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State of GraphQL 2022 Survey Report Summary and Insights

20 October, 2022 | 6 min read

The first "State of GraphQL" survey was released recently, with over 3000 developers participating.

In this post, we will look at the key insights and latest GraphQL trends identified in this survey.

GraphQL Feature Usage and Popularity

Let's start by looking at the GraphQL features and their usage. We'll see which features are the most and least popular & used by developers.

The most used features are: fragments, interfaces, unions, and custom scalars. On the other hand, the least used features are directives such as: @defer, @specifiedBy, and @stream.

You can learn about some of these GraphQL concepts in this free GraphQL course.

When it comes to the GraphQL directives, the @deprecated, @include, and @skip directives are the most used.

It's interesting to see the @defer and @stream directives being amongst the least used/popular features considering that they help improve the app performance by reducing latency. These two directives are great features, so you might want to try them out. You can read more about @defer and @stream here.

If you are using Hasura to build your GraphQL API, you don't need to use these directives for the use case of streaming real-time data. Hasura comes with streaming over GraphQL subscriptions.

GraphQL Subscriptions seem to be the popular choice among developers when it comes to real-time data. Meanwhile, most developers are not even aware of Live Queries. That means they are less popular and used compared to GraphQL Subscriptions.

It's important to mention that features such as @defer, @stream, and live queries are not specified in the official GraphQL specification. Perhaps developers are less inclined to use features that are not included in the GraphQL spec.

Moreover, most developers were only aware of a small subset of GraphQL features. If you search for features such as live queries, for example, you won't find a lot of material on the subject. So it makes sense when you see that most developers didn't know about many features. Maybe we, the GraphQL community, could do better to raise awareness of the different GraphQL features.

In Hasura, Live Queries is a pattern of querying real-time data where a response is returned every time the data changes. Read more about Hasura's Live Query architecture.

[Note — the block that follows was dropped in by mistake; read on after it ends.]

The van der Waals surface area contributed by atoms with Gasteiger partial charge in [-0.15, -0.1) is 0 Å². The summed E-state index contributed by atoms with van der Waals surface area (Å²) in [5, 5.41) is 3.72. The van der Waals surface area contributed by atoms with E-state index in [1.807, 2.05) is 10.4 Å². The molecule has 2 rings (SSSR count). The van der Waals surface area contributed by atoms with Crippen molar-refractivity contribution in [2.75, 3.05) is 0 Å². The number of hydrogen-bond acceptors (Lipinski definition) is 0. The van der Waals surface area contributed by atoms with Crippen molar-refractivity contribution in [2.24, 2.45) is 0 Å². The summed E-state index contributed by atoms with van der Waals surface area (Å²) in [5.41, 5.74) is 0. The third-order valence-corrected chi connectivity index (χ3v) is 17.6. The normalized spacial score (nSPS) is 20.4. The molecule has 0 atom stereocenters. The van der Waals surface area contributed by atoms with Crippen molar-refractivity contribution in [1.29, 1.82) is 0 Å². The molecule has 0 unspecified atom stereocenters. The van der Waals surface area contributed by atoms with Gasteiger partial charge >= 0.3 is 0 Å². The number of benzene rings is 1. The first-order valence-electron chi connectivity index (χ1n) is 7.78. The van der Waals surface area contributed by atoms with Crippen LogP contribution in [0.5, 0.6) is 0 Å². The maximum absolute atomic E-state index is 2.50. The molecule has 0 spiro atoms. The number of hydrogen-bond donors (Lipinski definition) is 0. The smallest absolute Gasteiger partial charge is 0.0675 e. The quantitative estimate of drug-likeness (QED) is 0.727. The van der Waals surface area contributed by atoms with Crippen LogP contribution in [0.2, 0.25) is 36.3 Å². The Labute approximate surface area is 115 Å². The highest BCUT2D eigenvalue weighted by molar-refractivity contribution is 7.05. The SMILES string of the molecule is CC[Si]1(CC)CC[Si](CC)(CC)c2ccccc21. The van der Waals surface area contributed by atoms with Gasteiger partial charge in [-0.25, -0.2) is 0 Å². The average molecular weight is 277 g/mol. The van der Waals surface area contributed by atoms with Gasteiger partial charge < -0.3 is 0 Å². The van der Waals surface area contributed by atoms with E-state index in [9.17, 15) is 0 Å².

GraphQL Libraries

In this section, we'll look at the available libraries in the GraphQL ecosystem. We'll go over the following:

  • servers
  • clients
  • API generators
  • schema builders

GraphQL Servers

Let's start by looking at the GraphQL servers developers use to power their APIs.

According to the survey, the top 5 popular choices are Apollo Server, Express-GraphQL, GraphQL.js, Yoga, and GraphQL-Go.

If we flip the chart and look at the retention rate, we can see a significant change in the rankings. A higher retention rate means developers would use the technology again to build GraphQL servers. The top 5 are as follows:

  • DGS
  • Absinthe
  • GraphQL.js
  • Mercurius
  • Apollo Servers

It would be interesting to be able to look into why those technologies have a high retention rate. Is it because they have excellent developer experience? Is it because they are complete solutions? Is it because they have lots of features? It would be interesting to know.

Looking at other tools, we can see Hasura in second place. That shows that Hasura is quite a popular choice for developing GraphQL servers.

Overall, there are plenty of choices for building GraphQL servers. Looking at the data, we can see that the community is happy with the current state of GraphQL technologies for building servers. Do note that these are libraries or frameworks you use to write a GraphQL server from scratch completely.

GraphQL Clients

Now let's look at the GraphQL clients developers use to query their APIs.

When it comes to GraphQL clients, the top 5 most known technologies are as follows:

  • Apollo Client
  • Relay
  • No client
  • React Query